Of Toddlers and Mango Trees

A smale grove of beautiful, green mango trees provide shade for West African children playing in front of a thatch-roofed building.

It’s hard being a toddler. You stumble and fall regularly, you are often misunderstood, and things out of your control can incite you to throw little “demonstrations” in order to get your point across.

God, in His compassionate wisdom, has graciously prevented us from accessing the memories of our time as toddlers, saving us much shame and embarrassment. The trouble is, however, that I’m living through that toddler stage all over again, but this time as an adult with the capacity for self-awareness and the ability to save memories. 

Culturally and linguistically, I’m a 2-year-old. I stumble over words on a regular basis. People rarely understand me the first time I say something. And as for the temper tantrums? I may not fall down kicking and screaming on the outside, but inside my determination and comprehension often crumple to the floor. 

I’m living through that toddler stage all over again, but this time as an adult with self-awareness and embarrassment.

It’s frustrating at times, but no one is too old to be a learner, and no one is too young to be a teacher. My favorite teacher by far, though, is a little girl named Christine. She’s about 3 years old, and she follows her older brother everywhere. He is 6, and he has been in school long enough to know a little bit of French, so we can exchange some vocabulary words and basic phrases. The animation that he puts into all of his stories more than fills in the gaps in our choppy conversation. But Christine is timid and hasn’t learned any French yet, and my knowledge of Kono is quite limited, so our conversations run their routine course rather quickly.

The Mango Tree

One evening while my daughter was at choir practice, I was sitting outside under a mango tree. Not just any mango tree — the mango tree. The one whose branches are strong enough to hold the huge bell that calls people to worship; the one whose leaves are large enough to shade the rough wooden benches; the one whose roots go deep into the red West African dirt.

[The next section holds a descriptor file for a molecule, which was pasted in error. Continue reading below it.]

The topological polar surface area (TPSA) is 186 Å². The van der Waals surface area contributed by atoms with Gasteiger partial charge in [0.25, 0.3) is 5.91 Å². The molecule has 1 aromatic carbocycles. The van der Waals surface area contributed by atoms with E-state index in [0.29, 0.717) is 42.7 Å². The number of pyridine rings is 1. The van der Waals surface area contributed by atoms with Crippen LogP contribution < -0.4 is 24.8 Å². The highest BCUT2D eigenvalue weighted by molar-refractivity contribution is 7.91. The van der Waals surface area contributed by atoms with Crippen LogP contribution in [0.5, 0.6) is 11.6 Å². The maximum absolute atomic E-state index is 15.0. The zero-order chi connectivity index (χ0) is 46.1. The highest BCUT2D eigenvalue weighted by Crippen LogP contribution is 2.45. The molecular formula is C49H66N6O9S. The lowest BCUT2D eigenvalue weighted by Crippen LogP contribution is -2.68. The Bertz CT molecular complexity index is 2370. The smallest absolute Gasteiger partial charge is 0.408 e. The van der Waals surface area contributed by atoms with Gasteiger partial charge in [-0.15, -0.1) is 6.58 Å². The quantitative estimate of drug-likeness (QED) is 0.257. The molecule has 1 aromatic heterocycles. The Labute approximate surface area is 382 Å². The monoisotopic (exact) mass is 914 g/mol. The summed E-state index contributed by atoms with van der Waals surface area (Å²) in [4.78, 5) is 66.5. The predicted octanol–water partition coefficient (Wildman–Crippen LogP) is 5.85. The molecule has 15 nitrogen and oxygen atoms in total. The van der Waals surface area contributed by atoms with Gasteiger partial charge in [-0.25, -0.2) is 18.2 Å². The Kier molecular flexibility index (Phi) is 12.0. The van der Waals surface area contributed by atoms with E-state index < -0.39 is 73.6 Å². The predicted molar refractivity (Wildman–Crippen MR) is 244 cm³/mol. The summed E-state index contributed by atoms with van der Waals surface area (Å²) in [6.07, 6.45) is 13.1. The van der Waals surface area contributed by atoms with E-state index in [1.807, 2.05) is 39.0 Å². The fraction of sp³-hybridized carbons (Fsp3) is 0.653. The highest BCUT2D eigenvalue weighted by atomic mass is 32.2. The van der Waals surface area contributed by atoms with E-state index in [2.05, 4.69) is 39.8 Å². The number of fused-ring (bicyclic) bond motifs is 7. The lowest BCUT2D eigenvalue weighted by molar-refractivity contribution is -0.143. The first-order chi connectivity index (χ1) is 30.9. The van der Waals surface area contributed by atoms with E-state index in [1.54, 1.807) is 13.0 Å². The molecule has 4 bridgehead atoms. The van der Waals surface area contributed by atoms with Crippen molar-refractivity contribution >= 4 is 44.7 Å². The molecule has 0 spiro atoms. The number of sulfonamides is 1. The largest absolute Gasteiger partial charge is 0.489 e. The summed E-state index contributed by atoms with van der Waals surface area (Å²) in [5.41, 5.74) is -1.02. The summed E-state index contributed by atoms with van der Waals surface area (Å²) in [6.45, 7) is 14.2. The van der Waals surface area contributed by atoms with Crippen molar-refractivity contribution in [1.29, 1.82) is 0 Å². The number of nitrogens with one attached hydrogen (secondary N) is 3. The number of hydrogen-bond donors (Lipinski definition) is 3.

Pretty soon a small flock of kids wandered by, led by Christine’s brother. Being the only one of the bunch who knew me, he proudly marched over to say hi. Once he had greeted the strange white lady, the other children knew it was safe, so they hurried over to greet me as well. 

I had been writing some thoughts in a notebook, but the window of opportunity for quiet, reflective writing had just been closed. I offered a few extra pens and let the kids take turns drawing and writing. One of the girls began to play school and promptly wrote down the name of each child in the group so she could take attendance. 

I listened to the kids talking together, and sometimes I asked them to tell me their word for some nearby object. This, of course, was a fun game for them. Why just pretend to play school when you could actually be the teacher? 

A Small Lesson

I received many lessons that evening, but it was Christine’s small lesson that impressed me the most. She hadn’t said a word to me yet; she had just watched me shyly from behind her brother. I was looking around, trying to remember the words for things like grass, rock, and tree. 

Of the many lessons I learned that evening, Christine’s is the one I treasure most.

When I pointed up at the large mango tree, Christine’s eyes lit up. She understood what I was trying to do, and she suddenly realized that she could help me. I knew the generic word for tree, but she knew that this wasn’t just any tree — it was a mango tree. She stood up proudly, pointed at the tree, and told me the word for mango tree in her language. When I repeated it, a smile spread across her face, and she sat down, satisfied.

That was the only thing she said to me that evening, but her excitement at being able to teach me one small part of her language was a treasure to me, and her words brought joy to my heart. In that short moment, a seed of connection was planted under and through the mango tree, and I learned my sweetest lesson from a most unlikely teacher.

Alésha Hagemeyer
Alésha Hagemeyer serves our West Africa team in the areas of recruitment and member care. She, along with her husband Steve and their four children, first went to West Africa in 2014.
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